The unknown 5a could supply a bell transformer or something. One way of finding out if it's not obvious is to remove the fuse and wait until you notice something not working, obviously check essentials like fridges are still working.
 
In most cases the nearest breaker to the fuse if fine, so in the UK where it was 5/15/30A fuses then you would see 6/16/32A MCB in their places. LED replacement lighting will use less power than the tungsten lamps so you should have plenty of capacity with your current rating.

Q1) You should not be worried by the small difference.

MCB have a different trip characteristic to a fuse and generally they are faster. The down-side of that is they are more likely to trip in the event of a fault as they may respond before the end-device's fuse has blown, but the advantage is generally less fault energy gets through.

Q2) If it were me I would replace with breakers, they are also much easier to reset.

Q3) As already said, it could be a bell transformer, old outdoor lights, alarm power, etc. You might be able to trace cables but pulling the fuse and looking to see what has stopped working is the easy way!
 
In the UK we apply a correction factor of 0.725 to semi-enclosed fuse elements so for a 15A element the cable must be rated at 20.7A. If the circuit has been designed in such a way replacing the 15A fuse with a 16A mcb has theoretically derrated the circuit.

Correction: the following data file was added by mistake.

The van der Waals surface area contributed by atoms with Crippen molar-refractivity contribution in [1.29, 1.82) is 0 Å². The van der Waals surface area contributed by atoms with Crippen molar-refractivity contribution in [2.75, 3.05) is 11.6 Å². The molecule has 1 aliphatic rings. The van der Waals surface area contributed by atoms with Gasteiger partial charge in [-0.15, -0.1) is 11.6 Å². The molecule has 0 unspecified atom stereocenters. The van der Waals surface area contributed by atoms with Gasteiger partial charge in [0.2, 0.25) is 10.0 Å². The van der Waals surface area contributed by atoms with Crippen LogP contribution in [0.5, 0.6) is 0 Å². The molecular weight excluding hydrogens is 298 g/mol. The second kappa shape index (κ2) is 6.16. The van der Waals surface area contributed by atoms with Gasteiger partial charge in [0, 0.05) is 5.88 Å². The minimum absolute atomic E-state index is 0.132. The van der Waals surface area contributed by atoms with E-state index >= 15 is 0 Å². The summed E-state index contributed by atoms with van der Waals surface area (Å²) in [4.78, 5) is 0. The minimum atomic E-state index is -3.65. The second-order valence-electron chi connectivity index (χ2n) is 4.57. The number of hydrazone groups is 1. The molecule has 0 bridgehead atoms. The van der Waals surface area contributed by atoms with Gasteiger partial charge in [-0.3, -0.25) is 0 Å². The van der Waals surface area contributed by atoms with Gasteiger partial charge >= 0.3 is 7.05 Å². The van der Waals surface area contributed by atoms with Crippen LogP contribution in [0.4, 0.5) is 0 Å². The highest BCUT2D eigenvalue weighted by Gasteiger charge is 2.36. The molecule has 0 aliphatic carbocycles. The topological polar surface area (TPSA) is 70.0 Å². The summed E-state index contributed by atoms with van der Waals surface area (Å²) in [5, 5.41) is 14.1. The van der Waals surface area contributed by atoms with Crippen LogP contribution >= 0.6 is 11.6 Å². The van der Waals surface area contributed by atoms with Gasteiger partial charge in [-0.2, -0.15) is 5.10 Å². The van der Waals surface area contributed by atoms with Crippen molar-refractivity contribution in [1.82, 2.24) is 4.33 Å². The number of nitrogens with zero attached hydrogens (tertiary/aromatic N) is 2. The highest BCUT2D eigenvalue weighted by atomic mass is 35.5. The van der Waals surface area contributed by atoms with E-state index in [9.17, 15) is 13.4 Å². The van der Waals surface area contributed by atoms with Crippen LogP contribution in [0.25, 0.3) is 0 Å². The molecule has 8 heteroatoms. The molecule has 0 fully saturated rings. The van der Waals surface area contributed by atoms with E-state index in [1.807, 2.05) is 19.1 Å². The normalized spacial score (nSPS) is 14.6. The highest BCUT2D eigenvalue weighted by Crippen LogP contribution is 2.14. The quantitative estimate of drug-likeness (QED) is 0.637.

For a 5A element you have 6.9A with the correction factor so an 8A mcb has slightly uprated the circuit.
 
Sausages (just for tracking a min lol needed a word, I must be hungry)
While it might not be exactly the same as your situation, here is a comparison of the break time versus current for a fuse (32A BS88 Gg type) in red, and a MCB (Schneider Acti9 iC60 32A B-curve) in blue. It shows at most overload currents the MCB is faster, most dramatically above the 100-150A region where the magnetic "instantaneous" trip takes over.

OK, will try later as it seems I can't upload the picture :(
 
Thanks for the replies. Is an MCB on each circuit enough or is it better/safer to upgrade each one to an RCBO to provide protection against getting zapped?
Definitely the RCBO!

That gives you the ease of reset for overload (like the MCB) but also gives you protection against a low current live to earth fault (electric shock and fire risks from mice chewing cables, etc).